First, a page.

Cover image for Manda bala Send a bullet
Manda bala Send a bullet
Frank, Joey.
Publication Information:
New York : City Lights Home Entertainment ; [New York?] : Distributed by Warner/Elektra/Atlantic, [2007]

Physical Description:
1 videodisc (85 min.) : sound, color ; 4 3/4 in.
Examines the practice of kidnapping in Brazil, which has arisen from a climate of political and societal corruption.
General Note:
Title from container.

Special features: Director's commentary; additional scenes.
Reading Level:
Not rated.
Format :


Call Number
Material Type
Home Location
Item Holds
HV6604.B6 M363 2007V Adult DVD Central Library

On Order



Brazil is a nation where political and economic corruption and violent crime are a way of life for many, and filmmaker Jason Kohn examines some of the more unusual ways they manifest themselves in this documentary. In Manda Bala (Send a Bullet), Kohn's subjects include a plastic surgeon whose practice is dominated by the victims of kidnappers who lost their ears to their captors; a political figure who uses his frog ranch as a cover for illegal business operations which have made him a multi-millionaire; and an auto customizer whose specialty is bullet-proofing luxury cars. Manda Bala (Send A Bullet) won the Grand Jury Prize for Documentary at the 2007 Sundance Film Festival. ~ Mark Deming, Rovi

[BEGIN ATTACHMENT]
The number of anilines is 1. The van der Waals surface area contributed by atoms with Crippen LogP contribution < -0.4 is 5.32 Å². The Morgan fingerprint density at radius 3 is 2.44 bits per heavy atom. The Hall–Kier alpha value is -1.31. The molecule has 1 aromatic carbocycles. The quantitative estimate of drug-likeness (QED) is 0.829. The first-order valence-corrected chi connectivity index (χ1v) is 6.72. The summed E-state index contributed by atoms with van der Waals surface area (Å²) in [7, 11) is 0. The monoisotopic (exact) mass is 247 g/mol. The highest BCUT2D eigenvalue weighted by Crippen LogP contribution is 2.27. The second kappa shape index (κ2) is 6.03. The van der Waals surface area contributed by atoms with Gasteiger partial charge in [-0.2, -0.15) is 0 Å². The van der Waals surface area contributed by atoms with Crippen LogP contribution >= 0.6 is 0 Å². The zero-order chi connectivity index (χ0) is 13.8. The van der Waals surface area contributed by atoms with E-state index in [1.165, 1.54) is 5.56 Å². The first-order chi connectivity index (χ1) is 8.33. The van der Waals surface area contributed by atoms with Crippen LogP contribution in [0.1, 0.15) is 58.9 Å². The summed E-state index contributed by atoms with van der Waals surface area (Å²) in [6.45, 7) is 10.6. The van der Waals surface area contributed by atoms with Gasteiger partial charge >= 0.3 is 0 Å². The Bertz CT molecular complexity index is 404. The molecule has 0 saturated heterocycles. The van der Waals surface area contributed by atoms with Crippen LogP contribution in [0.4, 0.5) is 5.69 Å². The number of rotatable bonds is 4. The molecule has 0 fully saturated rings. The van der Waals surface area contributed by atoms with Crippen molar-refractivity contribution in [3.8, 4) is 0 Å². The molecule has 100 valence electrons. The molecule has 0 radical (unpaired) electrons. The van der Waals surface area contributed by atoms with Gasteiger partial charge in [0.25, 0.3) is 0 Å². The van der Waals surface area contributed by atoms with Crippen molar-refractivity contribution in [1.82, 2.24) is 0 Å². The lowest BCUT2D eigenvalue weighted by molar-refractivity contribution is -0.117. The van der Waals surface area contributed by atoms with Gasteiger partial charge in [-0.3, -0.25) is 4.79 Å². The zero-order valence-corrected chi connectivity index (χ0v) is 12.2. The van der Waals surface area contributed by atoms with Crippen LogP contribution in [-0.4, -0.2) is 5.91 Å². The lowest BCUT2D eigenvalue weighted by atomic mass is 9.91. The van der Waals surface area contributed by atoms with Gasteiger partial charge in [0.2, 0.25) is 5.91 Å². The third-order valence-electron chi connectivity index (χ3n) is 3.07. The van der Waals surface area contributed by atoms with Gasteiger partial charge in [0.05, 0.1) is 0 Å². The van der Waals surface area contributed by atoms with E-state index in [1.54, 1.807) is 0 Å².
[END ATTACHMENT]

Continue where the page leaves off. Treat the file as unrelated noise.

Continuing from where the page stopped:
Reviews 1

Library Journal Review

This highly stylized and subtly informative expose of labyrinthine corruption, decadence, and social inequality in contemporary Brazil fittingly earned both the Grand Jury Prize and the Excellence in Cinematography Award at last year's Sundance Film Festival. Recalling the powerfully inventive documentaries of Errol Morris (Thin Blue Line, Fog of War), for whom he worked for several years, first-time director Kohn similarly (but by no means imitatively) uses the production values characteristic of fictional films to intensify the exploration of a complex nonfictional theme whose initially incongruous parts are interwoven into a gradually unifying and revelatory whole. Among the many such parts is a host of interviews with kidnap victims and kidnappers, law enforcement officers, an innovative plastic surgeon who specializes in restoring the severed ears of kidnap victims, and an attorney general. What emerges is an unforgettable and searing portrait of systemic inequality from both ends of a society sharply polarized between a wealthy minority and a bitterly disenfranchised underclass. Extra features include the director's commentary. Highly recommended for all libraries.--Robert A. Sica, Eastern Kentucky Univ. Lib., Richmond (c) Copyright 2010. Library Journals LLC, a wholly owned subsidiary of Media Source, Inc. No redistribution permitted.